Neil Ottaviano, a clay sculptor at General Motors, bought an amazingly decrepit 1962 Austin Healey Sprite from a Pontiac, Michigan junkyard, and spent months turning it into a bed for his son. The transformation is incredible. Check it out.
“It’s the size of, like, a bed,” you can hear my former coworker Kristen Lee say about the Sprite in our video walk-around of the U-Pull And Save salvage yard in Pontiac, Michigan. It was unintended foreshadowing, as a little over a month after Kristen and I hosted our video, Ottaviano’s friend was out at that very yard looking for parts. He showed Ottaviano some images of his January Easter Egg Hunt.“He was showing me pictures, and I was like ‘What’s that in the background?’” Ottaviano told me over the phone. “And we looked at it, and I was like: ‘That looks like a little Austin Healey.’ So that’s kinda how I found it.”
Ottaviano had been looking for a car to build into a bed for his three year-old son, who is apparently “obsessed with cars.” Ottaviano told me he’d considered a 1947 Chevy, but it was too large. This Austin Healey in the background of his buddy’s junkyard photo would be perfect, though it’d definitely require lots of work.
Getting the little British roadster out of the yard was a tall task on its own. The clay modeler told me that shortly after he decided to pull the trigger, he headed to the salvage yard with a trailer, only to be denied the chance to buy the whole vehicle. “They wouldn’t sell me the car because it’s a salvage title,” Ottaviano explained to me.
“What if I just cut the car in half, can I have it then?” Ottaviano asked the yard’s manager, who gave the approval. “So I wind up going out there on that cold wintery day,” he told me, “and nine Sawzall batteries later...that’s how I got it.” What he wound up with after arduously toiling on the icy day was a vehicle in awful shape (see above). As Ottaviano began digging into the convertible further, he realized that the decrepitude was more than just surface-deep.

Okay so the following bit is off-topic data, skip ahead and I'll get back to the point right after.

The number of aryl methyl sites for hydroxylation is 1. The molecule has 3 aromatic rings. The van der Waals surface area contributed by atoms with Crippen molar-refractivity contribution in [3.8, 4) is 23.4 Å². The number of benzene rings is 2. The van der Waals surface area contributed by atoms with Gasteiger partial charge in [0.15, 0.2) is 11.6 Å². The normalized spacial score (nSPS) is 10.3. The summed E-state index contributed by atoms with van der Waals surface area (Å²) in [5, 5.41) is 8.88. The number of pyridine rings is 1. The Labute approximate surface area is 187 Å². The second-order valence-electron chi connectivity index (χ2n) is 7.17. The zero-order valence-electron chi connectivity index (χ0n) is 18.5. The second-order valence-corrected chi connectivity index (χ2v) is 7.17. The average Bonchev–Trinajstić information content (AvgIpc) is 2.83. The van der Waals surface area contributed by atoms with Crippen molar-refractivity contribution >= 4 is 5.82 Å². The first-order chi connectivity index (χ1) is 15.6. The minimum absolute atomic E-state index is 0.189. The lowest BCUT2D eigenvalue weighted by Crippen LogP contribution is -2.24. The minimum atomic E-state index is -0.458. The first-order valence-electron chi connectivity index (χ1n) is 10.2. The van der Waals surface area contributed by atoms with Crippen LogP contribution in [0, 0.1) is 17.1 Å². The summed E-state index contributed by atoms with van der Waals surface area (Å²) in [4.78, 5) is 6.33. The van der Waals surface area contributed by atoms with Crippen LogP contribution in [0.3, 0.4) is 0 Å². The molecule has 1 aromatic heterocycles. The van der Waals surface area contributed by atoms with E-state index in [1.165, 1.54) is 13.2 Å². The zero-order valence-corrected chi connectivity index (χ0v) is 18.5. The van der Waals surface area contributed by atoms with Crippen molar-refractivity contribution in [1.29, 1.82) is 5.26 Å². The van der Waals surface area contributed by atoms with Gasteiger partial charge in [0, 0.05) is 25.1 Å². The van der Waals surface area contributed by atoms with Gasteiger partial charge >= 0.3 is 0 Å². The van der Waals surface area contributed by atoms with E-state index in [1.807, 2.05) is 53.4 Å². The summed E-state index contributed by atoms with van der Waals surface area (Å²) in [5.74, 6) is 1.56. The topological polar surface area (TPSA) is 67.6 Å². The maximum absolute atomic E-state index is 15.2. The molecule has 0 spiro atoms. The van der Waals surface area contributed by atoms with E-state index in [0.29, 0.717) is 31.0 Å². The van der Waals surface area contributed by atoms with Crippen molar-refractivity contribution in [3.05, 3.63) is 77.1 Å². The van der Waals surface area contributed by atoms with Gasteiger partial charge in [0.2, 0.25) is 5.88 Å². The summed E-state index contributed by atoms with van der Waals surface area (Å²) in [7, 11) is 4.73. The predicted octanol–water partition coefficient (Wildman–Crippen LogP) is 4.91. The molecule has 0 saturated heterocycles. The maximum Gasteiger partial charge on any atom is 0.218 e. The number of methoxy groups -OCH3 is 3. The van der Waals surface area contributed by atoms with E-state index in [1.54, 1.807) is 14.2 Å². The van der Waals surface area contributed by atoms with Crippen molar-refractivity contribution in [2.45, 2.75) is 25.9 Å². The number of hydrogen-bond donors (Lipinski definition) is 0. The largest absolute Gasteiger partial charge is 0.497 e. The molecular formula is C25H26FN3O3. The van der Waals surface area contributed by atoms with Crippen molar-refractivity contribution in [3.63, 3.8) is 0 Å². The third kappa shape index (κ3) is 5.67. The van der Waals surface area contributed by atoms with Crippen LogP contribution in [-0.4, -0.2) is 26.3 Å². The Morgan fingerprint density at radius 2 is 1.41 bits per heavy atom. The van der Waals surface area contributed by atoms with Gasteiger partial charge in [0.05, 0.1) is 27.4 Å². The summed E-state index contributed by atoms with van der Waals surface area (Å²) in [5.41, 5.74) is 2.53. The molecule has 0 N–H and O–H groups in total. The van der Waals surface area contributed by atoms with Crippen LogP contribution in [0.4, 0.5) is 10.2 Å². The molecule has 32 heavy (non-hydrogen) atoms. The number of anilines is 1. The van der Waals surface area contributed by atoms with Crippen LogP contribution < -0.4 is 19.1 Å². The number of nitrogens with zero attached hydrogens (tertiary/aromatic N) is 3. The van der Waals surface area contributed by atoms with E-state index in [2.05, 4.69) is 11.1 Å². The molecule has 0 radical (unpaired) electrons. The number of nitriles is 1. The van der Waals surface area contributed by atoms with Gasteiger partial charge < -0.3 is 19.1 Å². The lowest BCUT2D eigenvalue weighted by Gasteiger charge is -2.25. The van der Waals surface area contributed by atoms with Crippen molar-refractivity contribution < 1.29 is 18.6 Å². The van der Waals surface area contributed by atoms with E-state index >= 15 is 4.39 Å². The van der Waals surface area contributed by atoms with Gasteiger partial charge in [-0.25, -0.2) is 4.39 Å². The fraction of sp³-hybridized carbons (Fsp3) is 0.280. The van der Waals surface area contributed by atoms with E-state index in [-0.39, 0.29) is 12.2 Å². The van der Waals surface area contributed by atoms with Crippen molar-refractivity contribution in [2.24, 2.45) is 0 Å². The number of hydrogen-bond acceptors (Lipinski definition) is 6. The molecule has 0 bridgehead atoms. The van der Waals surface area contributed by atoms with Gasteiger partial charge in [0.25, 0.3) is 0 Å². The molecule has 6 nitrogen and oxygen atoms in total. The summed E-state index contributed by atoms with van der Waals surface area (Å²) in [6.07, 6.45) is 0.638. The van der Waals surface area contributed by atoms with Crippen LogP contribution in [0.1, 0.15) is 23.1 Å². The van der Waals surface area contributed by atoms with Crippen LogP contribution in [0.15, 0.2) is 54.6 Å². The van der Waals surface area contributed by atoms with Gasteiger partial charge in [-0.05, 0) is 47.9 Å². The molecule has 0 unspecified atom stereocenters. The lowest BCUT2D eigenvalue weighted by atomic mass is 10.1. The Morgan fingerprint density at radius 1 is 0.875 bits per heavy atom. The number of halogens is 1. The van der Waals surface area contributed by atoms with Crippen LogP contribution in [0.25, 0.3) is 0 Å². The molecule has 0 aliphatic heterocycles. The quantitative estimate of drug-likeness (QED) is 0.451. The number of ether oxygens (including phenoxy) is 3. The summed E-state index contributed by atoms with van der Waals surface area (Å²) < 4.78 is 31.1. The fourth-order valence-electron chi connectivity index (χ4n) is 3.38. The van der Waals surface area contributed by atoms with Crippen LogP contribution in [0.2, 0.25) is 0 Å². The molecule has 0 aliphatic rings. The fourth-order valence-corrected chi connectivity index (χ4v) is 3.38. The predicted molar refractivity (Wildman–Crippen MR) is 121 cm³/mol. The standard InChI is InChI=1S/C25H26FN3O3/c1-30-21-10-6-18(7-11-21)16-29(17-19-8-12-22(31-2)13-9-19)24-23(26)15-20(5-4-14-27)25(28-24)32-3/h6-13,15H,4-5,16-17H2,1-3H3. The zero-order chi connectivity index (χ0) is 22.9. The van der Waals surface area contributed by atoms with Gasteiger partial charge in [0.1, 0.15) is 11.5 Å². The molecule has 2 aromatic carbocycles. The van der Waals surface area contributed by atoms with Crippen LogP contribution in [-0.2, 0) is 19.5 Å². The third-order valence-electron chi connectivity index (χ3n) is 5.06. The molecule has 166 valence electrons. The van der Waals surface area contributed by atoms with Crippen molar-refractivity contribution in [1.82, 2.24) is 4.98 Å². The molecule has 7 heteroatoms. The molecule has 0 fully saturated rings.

“Once I dove into the car, I couldn’t believe how much body filler was on this car,” he told me. “Once I started stripping it to get down to metal, especially up on the front on the top of the front fender, I must have pulled off—no exaggeration—it had to be an inch and a half of bondo.” The good news is that the metal underneath seemed fine, so Ottaviano figures the bondo was just there because a crash had caused the entire front end to come out of alignment, causing panel fitment issues.
Some parts of the car, though, were really nasty. “There’s no metal left in some areas to even weld,” he said, mentioning cardboard, burlap, and fiberglass used to patch up certain sections of the machine.
To start the build, Ottaviano began with the mattress. “I took the mattress, I put it on the floor in the shop, and I’m like ‘How do I get a car around this?’” From there, he built a rectangular structure with a flanged top (for safety) and steel legs at bottom with wood feet. Bolted to that frame is the car’s body, which required some heavy “massaging” to get it into the shape you see below.